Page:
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Cerebus: Wrapup

September 14, 2009

I wish I could look back on my adult life, post-1970, and say something more optimistic than “if feminism hadn’t come along I never would have become this isolated, this distanced from human society and I would have felt no need to do three hundred issues of Cerebus”.  That isolation is so central to who I am and has been so critical to whatever progress I have made as an artist, writer, and publisher, I can’t even begin to conceive of where another path might have led me.

Dave Sim, Introduction to Women, Fourth Printing, September 1998

What is there to say about this work of Art (and make no mistake, it is Art)? Reading through it,and looking at the more-often-than-not gorgeous line art, I’m both amazed and frustrated by some of the choices he made.

Can Sim truthfully act surprised that his dissertation of the Books of Moshe (Latter Days), and his attempt to reconcile God with Einstein’s Unified Field theory, however well-reasoned, published within the confines of his mammoth graphic novel featuring a hermaphroditic talking aardvark*, would not make a stir?  Put another way – would Thomas Paine’s Common Sense have made any ripples had the main points been couched in a story about pirates seeking gold in “Death Cove”?

And his decision to publish 300 serialized issues – was there some sort of bargain he made with himself forbidding a change of heart?

Onion: From an artistic standpoint, do you regret the series having come to an end?

Dave Sim: No, not at all. It was pure guesswork on my part back in 1979 as to whether I would have the stamina to write, pencil, ink, letter, tone, and fill the back of a monthly comic book for 26 years. In retrospect, I should’ve said 250 issues.

Interview with Tasha Robinson, The Onion, March 31, 2004

Lacking any editor but himself, there was no one around to rein him in on his excesses (the decision of having his character Cerebus intrude on some really heartfelt dissertations on the artist’s path (Reads), Ernest Hemingway, (Form & Void) F. Scott Fitzgerald (Going Home), and Oscar Wilde (Jaka’s Story & Melmoth) just to name a few off the top of  my head). I also believe that the plan Sim had detailing the story arc of Cerebus was painted with wide brush strokes rather than a detail brush – something he himself confirms in the introduction of Minds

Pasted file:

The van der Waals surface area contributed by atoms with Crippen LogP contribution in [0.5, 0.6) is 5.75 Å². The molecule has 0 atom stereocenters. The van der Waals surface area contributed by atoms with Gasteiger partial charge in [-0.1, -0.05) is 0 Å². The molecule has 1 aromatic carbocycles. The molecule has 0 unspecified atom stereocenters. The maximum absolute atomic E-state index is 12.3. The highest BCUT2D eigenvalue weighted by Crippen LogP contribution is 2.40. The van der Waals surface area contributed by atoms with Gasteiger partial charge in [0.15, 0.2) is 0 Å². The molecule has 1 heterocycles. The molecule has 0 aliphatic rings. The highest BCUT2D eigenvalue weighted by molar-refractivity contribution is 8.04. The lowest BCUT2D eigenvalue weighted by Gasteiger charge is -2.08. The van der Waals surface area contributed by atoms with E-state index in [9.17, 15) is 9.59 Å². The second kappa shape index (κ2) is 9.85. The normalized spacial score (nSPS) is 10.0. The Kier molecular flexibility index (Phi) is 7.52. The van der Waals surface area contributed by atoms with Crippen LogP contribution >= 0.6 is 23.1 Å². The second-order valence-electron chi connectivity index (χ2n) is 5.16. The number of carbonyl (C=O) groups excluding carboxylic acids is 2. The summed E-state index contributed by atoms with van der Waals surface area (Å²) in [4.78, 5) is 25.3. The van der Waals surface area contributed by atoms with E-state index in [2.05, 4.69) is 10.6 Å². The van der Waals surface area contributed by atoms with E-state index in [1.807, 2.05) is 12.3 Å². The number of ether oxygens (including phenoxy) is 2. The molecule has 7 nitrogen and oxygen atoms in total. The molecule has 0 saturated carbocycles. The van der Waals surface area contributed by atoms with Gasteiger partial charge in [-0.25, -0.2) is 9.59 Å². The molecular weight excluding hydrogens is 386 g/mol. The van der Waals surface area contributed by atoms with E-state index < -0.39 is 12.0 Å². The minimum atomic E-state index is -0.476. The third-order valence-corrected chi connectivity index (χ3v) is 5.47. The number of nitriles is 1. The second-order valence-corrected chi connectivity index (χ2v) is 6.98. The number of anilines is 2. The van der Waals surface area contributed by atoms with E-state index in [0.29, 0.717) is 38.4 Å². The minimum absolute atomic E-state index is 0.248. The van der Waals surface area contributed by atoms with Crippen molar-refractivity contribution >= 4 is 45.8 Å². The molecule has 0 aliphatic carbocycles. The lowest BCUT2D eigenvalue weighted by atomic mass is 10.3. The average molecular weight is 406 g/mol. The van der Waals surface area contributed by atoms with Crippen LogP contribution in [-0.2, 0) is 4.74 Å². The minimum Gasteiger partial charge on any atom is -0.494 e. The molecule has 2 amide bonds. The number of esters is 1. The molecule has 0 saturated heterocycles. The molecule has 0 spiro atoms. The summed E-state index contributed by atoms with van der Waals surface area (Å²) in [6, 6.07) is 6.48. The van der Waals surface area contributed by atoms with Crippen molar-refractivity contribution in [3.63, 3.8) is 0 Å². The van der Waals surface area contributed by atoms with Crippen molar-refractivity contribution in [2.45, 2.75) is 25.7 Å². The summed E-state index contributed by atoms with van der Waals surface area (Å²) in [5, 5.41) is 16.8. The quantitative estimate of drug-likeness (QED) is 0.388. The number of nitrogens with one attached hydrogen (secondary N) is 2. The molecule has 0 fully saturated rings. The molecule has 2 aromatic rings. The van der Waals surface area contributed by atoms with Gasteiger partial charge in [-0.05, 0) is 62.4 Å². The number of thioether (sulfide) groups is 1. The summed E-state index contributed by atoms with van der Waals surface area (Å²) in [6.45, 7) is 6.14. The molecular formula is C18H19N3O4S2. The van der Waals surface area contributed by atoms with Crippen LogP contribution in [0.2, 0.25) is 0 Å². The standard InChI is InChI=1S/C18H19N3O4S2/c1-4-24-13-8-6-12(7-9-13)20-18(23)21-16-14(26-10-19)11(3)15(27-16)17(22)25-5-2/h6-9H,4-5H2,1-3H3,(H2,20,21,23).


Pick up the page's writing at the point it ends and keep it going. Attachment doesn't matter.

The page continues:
‘Your turn.’

And after that simple two-word dialogue balloon, it was time for complete improvisation.

Dave Sim, Minds (Third Printing, June 1998)

Not that there’s anything wrong with that choice  of  “broad strokes” – but it does make for a meandering plotline – especially if it takes 26 years to finally finish it.

As to two of the major points Sim made in the series run – well, he might as well have been talking to a brick wall when he made his pitch for God in the novel (me being an agnostic).  As for the charge of misogyny – I do not believe that Sim hates women in general (the characterization of Jaka in particular not being demonized, but rather seen as a human being with faults) but does hate feminism as a social movement (the treatment of the Cirinists in Latter Days is a misreading by most as misogynism, substituting Sim’s dislike for the matriarchal society he created with dislike for women in general).

And what does it say when a reader like myself gets bored with the major points Sim tried to get across (again, Latter Days analysis of the Books of Moshe as an example), and skips over to his comments on the work in the back (and often enjoyed them more than the Art itself)?

I give Sim credit though – Steve Ditko chose the Path Less Traveled as well as Sim did.  Sim seems to have a better handle on his Art and Life, as Sim is now working on Glamourpuss, and Ditko has faded from the public eye. Will Sim do the same?

To sum up – do I feel that this series was worth the time to go over in detail enough to write these reviews?  Yes, I do.  I just want to warn off the “casual” reader – this (and I mean the entire series’ run) wasn’t written for you.

* And published in the final issues of that mammoth graphic novel, no less.

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